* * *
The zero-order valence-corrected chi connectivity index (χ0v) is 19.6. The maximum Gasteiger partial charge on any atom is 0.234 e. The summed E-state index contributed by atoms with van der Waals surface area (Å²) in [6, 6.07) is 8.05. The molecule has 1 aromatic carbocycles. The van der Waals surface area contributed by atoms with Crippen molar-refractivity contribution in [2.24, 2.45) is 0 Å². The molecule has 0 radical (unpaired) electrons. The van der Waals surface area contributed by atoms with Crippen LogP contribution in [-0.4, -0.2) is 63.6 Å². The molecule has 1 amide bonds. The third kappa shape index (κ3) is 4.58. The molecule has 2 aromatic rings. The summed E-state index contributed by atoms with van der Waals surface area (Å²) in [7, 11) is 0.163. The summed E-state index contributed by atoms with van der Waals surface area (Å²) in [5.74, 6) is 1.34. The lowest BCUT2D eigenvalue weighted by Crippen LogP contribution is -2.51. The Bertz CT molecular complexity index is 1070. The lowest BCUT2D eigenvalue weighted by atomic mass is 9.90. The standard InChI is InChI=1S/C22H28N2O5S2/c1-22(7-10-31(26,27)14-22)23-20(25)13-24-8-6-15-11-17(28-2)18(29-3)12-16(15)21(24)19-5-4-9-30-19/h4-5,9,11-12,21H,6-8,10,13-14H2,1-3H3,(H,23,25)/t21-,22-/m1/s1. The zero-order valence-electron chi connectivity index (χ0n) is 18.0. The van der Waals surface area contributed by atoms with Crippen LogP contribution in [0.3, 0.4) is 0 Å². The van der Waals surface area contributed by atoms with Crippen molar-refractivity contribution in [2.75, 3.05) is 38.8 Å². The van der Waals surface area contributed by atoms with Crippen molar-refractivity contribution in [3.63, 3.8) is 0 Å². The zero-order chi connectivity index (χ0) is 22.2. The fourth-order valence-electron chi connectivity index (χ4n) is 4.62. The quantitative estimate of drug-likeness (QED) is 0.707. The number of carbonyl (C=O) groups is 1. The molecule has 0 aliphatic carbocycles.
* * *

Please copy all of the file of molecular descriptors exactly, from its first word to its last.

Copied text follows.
The zero-order valence-corrected chi connectivity index (χ0v) is 19.6. The maximum Gasteiger partial charge on any atom is 0.234 e. The summed E-state index contributed by atoms with van der Waals surface area (Å²) in [6, 6.07) is 8.05. The molecule has 1 aromatic carbocycles. The van der Waals surface area contributed by atoms with Crippen molar-refractivity contribution in [2.24, 2.45) is 0 Å². The molecule has 0 radical (unpaired) electrons. The van der Waals surface area contributed by atoms with Crippen LogP contribution in [-0.4, -0.2) is 63.6 Å². The molecule has 1 amide bonds. The third kappa shape index (κ3) is 4.58. The molecule has 2 aromatic rings. The summed E-state index contributed by atoms with van der Waals surface area (Å²) in [7, 11) is 0.163. The summed E-state index contributed by atoms with van der Waals surface area (Å²) in [5.74, 6) is 1.34. The lowest BCUT2D eigenvalue weighted by Crippen LogP contribution is -2.51. The Bertz CT molecular complexity index is 1070. The lowest BCUT2D eigenvalue weighted by atomic mass is 9.90. The standard InChI is InChI=1S/C22H28N2O5S2/c1-22(7-10-31(26,27)14-22)23-20(25)13-24-8-6-15-11-17(28-2)18(29-3)12-16(15)21(24)19-5-4-9-30-19/h4-5,9,11-12,21H,6-8,10,13-14H2,1-3H3,(H,23,25)/t21-,22-/m1/s1. The zero-order valence-electron chi connectivity index (χ0n) is 18.0. The van der Waals surface area contributed by atoms with Crippen LogP contribution in [0.3, 0.4) is 0 Å². The van der Waals surface area contributed by atoms with Crippen molar-refractivity contribution in [2.75, 3.05) is 38.8 Å². The van der Waals surface area contributed by atoms with Crippen molar-refractivity contribution in [3.63, 3.8) is 0 Å². The zero-order chi connectivity index (χ0) is 22.2. The fourth-order valence-electron chi connectivity index (χ4n) is 4.62. The quantitative estimate of drug-likeness (QED) is 0.707. The number of carbonyl (C=O) groups is 1. The molecule has 0 aliphatic carbocycles.